Ukraine and Russia have accused each other of an intentional attack by the other's forces on a major Soviet-era dam in the Russian controlled part of southern Ukraine. Footage on social media reportedly showed it was breached today, unleashing floodwaters across the war zone.
The dam reservoir at the Kakhovka hydropower plant in Southern Ukraine also supplies cooling water to the Zaporizhzhia nuclear plant. The International Atomic Energy Agency (IAEA) said there was no immediate nuclear safety risk at the plant due to the dam failure but that it was monitoring the situation closely.
Both sides have repeatedly accused each of planning to breach the dam using explosives, which would flood much of the area downstream and would likely cause major destruction around Kherson.
Ukrainian President Volodymyr Zelenskyy blamed Russia for the damage.
"The destruction of the Kakhovka hydroelectric power plant dam only confirms for the whole world that they must be expelled from every corner of Ukrainian land," Zelenskiy wrote on the Telegram messaging app.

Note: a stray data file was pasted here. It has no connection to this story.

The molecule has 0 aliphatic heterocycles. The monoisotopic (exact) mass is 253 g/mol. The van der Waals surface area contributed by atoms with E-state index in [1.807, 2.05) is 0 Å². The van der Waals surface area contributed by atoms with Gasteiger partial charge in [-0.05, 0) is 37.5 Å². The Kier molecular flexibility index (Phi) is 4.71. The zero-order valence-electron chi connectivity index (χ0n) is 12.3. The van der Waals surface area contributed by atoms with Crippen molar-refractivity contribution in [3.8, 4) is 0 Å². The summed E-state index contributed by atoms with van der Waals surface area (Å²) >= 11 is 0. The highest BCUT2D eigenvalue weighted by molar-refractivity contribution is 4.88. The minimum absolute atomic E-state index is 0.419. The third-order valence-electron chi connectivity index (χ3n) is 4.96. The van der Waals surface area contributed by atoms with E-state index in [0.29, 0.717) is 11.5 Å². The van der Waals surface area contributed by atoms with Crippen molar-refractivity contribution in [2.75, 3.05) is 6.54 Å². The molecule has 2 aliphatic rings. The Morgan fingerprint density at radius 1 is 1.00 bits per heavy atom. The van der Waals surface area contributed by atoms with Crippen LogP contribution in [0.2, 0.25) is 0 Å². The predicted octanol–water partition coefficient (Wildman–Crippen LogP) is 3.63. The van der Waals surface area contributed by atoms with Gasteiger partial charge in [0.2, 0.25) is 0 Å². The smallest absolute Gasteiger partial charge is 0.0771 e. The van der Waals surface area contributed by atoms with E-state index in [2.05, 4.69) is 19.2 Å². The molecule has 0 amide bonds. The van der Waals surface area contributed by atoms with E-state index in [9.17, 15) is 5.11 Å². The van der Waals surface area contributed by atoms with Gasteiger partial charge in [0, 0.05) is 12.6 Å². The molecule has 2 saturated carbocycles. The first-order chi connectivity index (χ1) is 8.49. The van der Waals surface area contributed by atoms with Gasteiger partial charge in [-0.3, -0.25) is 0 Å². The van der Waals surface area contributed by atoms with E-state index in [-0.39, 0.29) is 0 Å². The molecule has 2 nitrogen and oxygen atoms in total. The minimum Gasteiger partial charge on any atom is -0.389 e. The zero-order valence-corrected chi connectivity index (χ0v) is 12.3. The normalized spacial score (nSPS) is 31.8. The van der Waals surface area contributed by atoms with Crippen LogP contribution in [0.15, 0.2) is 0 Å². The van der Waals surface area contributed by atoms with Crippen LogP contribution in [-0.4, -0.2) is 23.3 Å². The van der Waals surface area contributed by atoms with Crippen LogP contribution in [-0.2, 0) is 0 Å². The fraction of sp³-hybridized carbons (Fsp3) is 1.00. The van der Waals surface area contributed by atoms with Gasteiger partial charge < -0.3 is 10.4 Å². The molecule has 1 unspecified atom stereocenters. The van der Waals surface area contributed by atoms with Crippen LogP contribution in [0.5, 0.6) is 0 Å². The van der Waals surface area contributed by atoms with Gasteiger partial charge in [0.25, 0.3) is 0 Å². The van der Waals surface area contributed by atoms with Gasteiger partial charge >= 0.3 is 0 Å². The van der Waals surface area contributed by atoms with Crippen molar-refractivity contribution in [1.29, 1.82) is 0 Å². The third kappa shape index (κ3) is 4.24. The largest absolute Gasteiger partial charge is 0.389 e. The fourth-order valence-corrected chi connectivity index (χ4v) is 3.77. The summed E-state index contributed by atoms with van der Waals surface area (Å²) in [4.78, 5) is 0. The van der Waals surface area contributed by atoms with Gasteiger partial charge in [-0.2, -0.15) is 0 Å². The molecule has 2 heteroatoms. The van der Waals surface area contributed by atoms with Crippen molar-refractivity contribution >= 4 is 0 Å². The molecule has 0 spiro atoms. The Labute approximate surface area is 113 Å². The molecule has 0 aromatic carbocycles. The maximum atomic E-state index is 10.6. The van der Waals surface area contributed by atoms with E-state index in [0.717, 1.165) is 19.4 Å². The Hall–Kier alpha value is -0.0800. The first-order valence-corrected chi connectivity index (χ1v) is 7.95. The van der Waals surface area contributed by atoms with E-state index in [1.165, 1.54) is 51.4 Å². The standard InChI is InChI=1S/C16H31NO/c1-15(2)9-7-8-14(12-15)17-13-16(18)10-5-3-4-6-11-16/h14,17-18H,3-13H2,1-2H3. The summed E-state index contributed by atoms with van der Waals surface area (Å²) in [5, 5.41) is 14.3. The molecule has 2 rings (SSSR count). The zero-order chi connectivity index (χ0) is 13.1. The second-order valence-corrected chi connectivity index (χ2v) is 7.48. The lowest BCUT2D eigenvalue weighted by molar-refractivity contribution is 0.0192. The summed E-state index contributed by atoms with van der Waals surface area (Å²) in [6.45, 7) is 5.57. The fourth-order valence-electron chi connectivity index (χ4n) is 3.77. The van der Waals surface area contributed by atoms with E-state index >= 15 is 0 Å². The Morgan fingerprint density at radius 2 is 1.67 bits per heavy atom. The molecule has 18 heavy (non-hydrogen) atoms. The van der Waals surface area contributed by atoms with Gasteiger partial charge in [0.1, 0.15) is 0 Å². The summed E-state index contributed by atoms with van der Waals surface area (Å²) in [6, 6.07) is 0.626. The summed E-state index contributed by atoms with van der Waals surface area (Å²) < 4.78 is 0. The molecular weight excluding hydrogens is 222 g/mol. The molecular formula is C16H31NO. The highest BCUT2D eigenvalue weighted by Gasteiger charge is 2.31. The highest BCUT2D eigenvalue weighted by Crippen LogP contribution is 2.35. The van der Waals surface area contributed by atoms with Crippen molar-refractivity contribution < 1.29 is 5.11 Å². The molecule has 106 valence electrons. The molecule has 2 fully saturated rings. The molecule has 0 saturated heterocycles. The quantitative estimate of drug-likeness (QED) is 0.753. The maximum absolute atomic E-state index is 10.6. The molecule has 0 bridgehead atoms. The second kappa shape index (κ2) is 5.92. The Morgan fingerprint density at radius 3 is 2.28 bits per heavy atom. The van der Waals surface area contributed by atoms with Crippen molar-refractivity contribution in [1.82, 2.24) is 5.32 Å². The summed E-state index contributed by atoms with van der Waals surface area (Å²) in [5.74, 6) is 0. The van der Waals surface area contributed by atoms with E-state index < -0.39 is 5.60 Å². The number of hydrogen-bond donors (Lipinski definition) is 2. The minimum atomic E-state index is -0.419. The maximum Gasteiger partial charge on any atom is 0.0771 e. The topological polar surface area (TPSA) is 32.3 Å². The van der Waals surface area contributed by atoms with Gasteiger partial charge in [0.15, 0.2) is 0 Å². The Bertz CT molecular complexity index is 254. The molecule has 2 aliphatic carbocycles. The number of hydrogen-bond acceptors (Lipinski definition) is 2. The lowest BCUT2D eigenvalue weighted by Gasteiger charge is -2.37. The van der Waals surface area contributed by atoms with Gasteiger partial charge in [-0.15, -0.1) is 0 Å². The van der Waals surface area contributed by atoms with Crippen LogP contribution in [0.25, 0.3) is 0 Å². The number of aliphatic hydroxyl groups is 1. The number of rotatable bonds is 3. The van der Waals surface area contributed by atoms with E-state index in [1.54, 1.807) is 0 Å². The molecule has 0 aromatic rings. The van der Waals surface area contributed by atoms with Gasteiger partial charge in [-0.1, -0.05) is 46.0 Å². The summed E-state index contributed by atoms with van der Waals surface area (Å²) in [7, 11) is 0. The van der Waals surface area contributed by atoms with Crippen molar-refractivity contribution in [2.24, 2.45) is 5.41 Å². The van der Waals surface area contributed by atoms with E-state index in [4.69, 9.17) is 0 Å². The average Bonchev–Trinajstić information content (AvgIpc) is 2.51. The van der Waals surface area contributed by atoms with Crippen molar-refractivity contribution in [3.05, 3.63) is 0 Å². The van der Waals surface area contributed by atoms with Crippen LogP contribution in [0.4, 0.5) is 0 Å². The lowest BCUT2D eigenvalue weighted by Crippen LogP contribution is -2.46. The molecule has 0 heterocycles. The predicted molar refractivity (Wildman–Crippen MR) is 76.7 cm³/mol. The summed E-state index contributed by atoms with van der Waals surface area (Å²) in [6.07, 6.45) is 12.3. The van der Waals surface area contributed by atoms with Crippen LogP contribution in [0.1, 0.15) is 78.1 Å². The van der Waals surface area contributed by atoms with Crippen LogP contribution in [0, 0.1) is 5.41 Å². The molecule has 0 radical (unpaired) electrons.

Russian-installed officials in Kherson said Ukraine struck the dam at 2300 GMT several times, destroying the hydraulic valves of the hydroelectric power station but said the dam was not totally destroyed.
The head of Ukraine's presidential administration stated the blast was an "ecocide" committed by Russian forces, while Russia has allegedly blamed Ukraine for the incident.
"Water will reach critical levels in five hours," regional governor Oleksandr Prokudin, said in a video on his Telegram channel.
Ten villages on the western bank of the Dnipro and a part of the city of Kherson face the risk of flooding and people were urged to prepare for evacuation.
It is not clear yet how the flood waters would affect Ukraine's long-planned counter-offensive against Russian forces who are dug in across southern and eastern Ukraine.
In 2022, US satellite imagery company Maxar had released images which showed damage to the dam and several bridges that crossed the Dnipro river near Kherson after Russia abandoned the city.
"Satellite images this morning ... reveal significant new damage to several bridges and the Nova Kakhovka dam in the aftermath of the Russian retreat from Kherson across the Dnipro river," Maxar had said in a statement.